WHITE PLAINS, N.Y. (CBSNewYork) -- A drug amnesty program in Westchester aims to divert addicts from jail to treatment.
As CBS2's Lou Young reported, there's been a change of heart for police in suburban White Plains as cops announce a new role in dealing with drug abuse.
The once feared enforcer is now assuming a more benevolent posture when it comes to opioids -- heroin and prescription pain killers.
"If you're willing to come into the police department and look for help, we're going to help you as guardians, we're going to help you," White Plains Public Safety Commissioner, David Chong said.
It's a simple program. For the first time in White Plains drug users can come to the police department, present themselves, turn in their drugs, and get help instead of getting arrested.
"If someone comes through and they have a kilo, they're going to have to stand for that, but personal use possession, we're going to give them amnesty so we can get them treatment," Lt. Jim Spencer said.
The cops will take the drugs and call a treatment center to come pick the addict up. Bed placement is guaranteed, and non-profit partners have promised to do the leg work.
"Most people have insurance, but in case they don't we'll absolutely help them get a free bed," Joan Bonsignore, National Council of Addiction Disorders said.
It's suspected many of the addicts will be placed through Medicaid. The mayor said he saw the need for this with the spike in overdose victims saved by the opioid antidote Narcan carried by cops.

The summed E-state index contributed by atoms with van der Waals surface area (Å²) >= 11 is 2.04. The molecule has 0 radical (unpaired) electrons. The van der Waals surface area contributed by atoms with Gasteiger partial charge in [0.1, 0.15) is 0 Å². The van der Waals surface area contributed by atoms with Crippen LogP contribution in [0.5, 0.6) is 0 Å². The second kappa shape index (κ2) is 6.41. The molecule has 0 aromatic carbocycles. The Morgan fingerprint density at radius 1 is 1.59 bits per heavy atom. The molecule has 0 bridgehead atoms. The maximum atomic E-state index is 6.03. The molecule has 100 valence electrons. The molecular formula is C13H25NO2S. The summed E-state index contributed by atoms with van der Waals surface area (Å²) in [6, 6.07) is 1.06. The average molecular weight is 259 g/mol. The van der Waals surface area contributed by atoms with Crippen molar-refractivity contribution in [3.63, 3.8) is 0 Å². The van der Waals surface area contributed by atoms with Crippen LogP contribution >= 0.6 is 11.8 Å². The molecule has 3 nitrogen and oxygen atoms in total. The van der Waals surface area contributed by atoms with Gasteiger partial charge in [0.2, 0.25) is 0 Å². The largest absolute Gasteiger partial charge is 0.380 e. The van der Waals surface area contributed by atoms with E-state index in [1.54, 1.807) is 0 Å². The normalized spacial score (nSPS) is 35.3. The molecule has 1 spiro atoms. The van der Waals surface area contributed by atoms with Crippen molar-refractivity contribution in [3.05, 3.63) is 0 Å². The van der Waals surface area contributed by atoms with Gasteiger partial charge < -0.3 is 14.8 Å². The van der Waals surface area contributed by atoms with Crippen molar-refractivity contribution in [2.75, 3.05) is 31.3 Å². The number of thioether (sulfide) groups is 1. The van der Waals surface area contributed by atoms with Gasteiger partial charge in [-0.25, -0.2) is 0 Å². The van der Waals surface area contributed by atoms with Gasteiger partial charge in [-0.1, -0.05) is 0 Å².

Narcan saves have become commonplace.
"It's plenty, it's plenty. More than we'd like," Police Officer Kevin Beall said.
That's 41 Narcan saves for the 200 member department since the program started in 2014.
"On one hand Narcan seemed to be a miracle, but on the other hand as more and more saves were being made, you realize there's another side to this," Mayor Tom Roach (D) said.
Recovering addicts told CBS2 the program will save lives. Joel Pomales is also a treatment intake director.
"I had plenty of contact with law enforcement. I was never offered treatment when I was arrested or let go," he said.
In one community that is changing.
White Plains will be sending its drug referrals to a center in New Brunswick.
The program Saving Opiate Burdened Addicts or SOBA said it's ready to accept as many as three people a day if need be. For more information about SOBA New Jersey, click here.
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